Systematic review: The effect of Helicobacter pylori and its eradication on gastro-oesophageal reflux disease in patients with duodenal ulcers or reflux oesophagitis

Raghunath, Anan, Hungin, Pali, Wooff, David and Childs, Sue (2004) Systematic review: The effect of Helicobacter pylori and its eradication on gastro-oesophageal reflux disease in patients with duodenal ulcers or reflux oesophagitis. Alimentary Pharmacology and Therapeutics, 20 (7). pp. 733-744. ISSN 0269-2813

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Official URL: http://dx.doi.org/10.1111/j.1365-2036.2004.02172.x

Abstract

Background: The effect of Helicobacter pylori in provoking or protecting against gastro-oesophageal reflux disease is unclear and studies have given conflicting results. Recent guidelines recommend H. pylori eradication in patients on long-term proton pump inhibitors. Aim: To ascertain the effect of H. pylori eradication on gastro-oesophageal reflux disease outcomes (reflux oesophagitis and heartburn) in patients with duodenal ulcer disease, and to ascertain the effect of H. pylori infection on reflux oesophagitis concerning heartburn, pH, severity, healing and relapse rates. Methods: A systematic review of electronic databases was undertaken to September 2003. Experts in the field, pharmaceutical companies and journals were contacted about unpublished trials. Studies were reviewed according to predefined eligibility and quality criteria. Twenty-seven studies/trials were included in the systematic review. Results: Study variation rather than therapy-influenced results in relation to the presence or absence of oesophagitis in patients with duodenal ulcer who underwent H. pylori eradication at 6-48 months follow-up. In patients with reflux oesophagitis no obvious differences were discovered in heartburn scores, 24-h pH values, healing and relapse rates between H. pylori-positive and -negative cases. Conclusion: There is no evidence to indicate that H. pylori eradication in duodenal ulcer disease provokes reflux oesophagitis or worsens heartburn; (ii) there are insufficient data to draw firm conclusions about the impact of H. pylori in patients with reflux oesophagitis.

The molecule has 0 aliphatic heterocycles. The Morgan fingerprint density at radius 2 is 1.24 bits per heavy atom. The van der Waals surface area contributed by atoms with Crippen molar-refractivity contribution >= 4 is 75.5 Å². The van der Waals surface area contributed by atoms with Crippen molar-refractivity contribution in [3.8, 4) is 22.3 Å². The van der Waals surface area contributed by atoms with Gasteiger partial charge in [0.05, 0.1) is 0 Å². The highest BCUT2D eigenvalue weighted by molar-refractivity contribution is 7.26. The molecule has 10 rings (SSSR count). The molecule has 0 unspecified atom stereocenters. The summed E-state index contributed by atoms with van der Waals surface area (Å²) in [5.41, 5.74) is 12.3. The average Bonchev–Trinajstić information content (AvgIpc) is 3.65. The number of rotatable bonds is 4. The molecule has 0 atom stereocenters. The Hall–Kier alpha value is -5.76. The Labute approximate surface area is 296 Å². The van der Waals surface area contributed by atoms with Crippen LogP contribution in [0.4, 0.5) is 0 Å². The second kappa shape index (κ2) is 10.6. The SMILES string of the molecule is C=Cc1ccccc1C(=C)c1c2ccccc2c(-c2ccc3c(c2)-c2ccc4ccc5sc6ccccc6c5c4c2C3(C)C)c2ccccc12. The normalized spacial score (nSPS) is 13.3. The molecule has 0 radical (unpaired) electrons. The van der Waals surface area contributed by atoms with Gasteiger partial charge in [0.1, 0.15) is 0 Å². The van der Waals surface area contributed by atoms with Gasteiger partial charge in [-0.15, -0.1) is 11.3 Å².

Item Type: Article
Subjects: B900 Others in Subjects allied to Medicine
G500 Information Systems
P100 Information Services
Department: Faculties > Engineering and Environment > Computer and Information Sciences
Depositing User: Becky Skoyles
Date Deposited: 27 Jan 2015 11:59
Last Modified: 21 Aug 2017 14:20
URI: http://nrl.northumbria.ac.uk/id/eprint/20299

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